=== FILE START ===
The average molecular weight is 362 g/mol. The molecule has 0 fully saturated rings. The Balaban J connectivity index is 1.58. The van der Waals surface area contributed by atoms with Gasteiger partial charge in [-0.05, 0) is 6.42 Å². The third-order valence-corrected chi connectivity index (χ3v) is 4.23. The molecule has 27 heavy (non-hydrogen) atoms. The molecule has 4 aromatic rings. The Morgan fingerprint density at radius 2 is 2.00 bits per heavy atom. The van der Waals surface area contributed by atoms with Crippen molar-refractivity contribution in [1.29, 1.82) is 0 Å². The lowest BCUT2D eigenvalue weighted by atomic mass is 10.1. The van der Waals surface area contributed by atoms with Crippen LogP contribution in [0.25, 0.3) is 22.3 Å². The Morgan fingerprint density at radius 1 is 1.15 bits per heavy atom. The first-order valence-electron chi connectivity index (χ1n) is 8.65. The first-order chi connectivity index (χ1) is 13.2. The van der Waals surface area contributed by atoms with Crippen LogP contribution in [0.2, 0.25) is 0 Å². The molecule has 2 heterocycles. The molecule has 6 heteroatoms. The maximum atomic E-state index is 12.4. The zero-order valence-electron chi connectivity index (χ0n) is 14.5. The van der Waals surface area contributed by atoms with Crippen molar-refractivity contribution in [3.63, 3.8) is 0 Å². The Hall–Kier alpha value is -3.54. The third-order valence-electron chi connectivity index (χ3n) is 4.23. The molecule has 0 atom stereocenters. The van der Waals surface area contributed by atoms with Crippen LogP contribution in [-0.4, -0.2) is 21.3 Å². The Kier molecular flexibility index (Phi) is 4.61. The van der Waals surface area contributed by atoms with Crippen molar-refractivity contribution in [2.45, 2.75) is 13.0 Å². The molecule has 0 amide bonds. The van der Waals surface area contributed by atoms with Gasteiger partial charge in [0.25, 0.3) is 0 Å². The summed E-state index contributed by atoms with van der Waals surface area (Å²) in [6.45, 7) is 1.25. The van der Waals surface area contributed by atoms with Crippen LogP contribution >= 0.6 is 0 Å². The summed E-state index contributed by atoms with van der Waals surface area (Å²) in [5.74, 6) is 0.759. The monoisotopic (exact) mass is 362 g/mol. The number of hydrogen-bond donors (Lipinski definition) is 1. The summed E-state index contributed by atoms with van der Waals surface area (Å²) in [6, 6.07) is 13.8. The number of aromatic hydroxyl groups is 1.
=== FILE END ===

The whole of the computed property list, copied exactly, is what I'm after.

The average molecular weight is 362 g/mol. The molecule has 0 fully saturated rings. The Balaban J connectivity index is 1.58. The van der Waals surface area contributed by atoms with Gasteiger partial charge in [-0.05, 0) is 6.42 Å². The third-order valence-corrected chi connectivity index (χ3v) is 4.23. The molecule has 27 heavy (non-hydrogen) atoms. The molecule has 4 aromatic rings. The Morgan fingerprint density at radius 2 is 2.00 bits per heavy atom. The van der Waals surface area contributed by atoms with Crippen molar-refractivity contribution in [1.29, 1.82) is 0 Å². The lowest BCUT2D eigenvalue weighted by atomic mass is 10.1. The van der Waals surface area contributed by atoms with Crippen LogP contribution in [0.25, 0.3) is 22.3 Å². The Morgan fingerprint density at radius 1 is 1.15 bits per heavy atom. The first-order valence-electron chi connectivity index (χ1n) is 8.65. The first-order chi connectivity index (χ1) is 13.2. The van der Waals surface area contributed by atoms with Crippen LogP contribution in [0.2, 0.25) is 0 Å². The molecule has 2 heterocycles. The molecule has 6 heteroatoms. The maximum atomic E-state index is 12.4. The zero-order valence-electron chi connectivity index (χ0n) is 14.5. The van der Waals surface area contributed by atoms with Crippen molar-refractivity contribution in [3.63, 3.8) is 0 Å². The Hall–Kier alpha value is -3.54. The third-order valence-electron chi connectivity index (χ3n) is 4.23. The molecule has 0 atom stereocenters. The van der Waals surface area contributed by atoms with Crippen LogP contribution in [-0.4, -0.2) is 21.3 Å². The Kier molecular flexibility index (Phi) is 4.61. The van der Waals surface area contributed by atoms with Crippen molar-refractivity contribution in [2.45, 2.75) is 13.0 Å². The molecule has 0 amide bonds. The van der Waals surface area contributed by atoms with Gasteiger partial charge in [0.25, 0.3) is 0 Å². The summed E-state index contributed by atoms with van der Waals surface area (Å²) in [6.45, 7) is 1.25. The van der Waals surface area contributed by atoms with Crippen LogP contribution >= 0.6 is 0 Å². The summed E-state index contributed by atoms with van der Waals surface area (Å²) in [5.74, 6) is 0.759. The monoisotopic (exact) mass is 362 g/mol. The number of hydrogen-bond donors (Lipinski definition) is 1. The summed E-state index contributed by atoms with van der Waals surface area (Å²) in [6, 6.07) is 13.8. The number of aromatic hydroxyl groups is 1.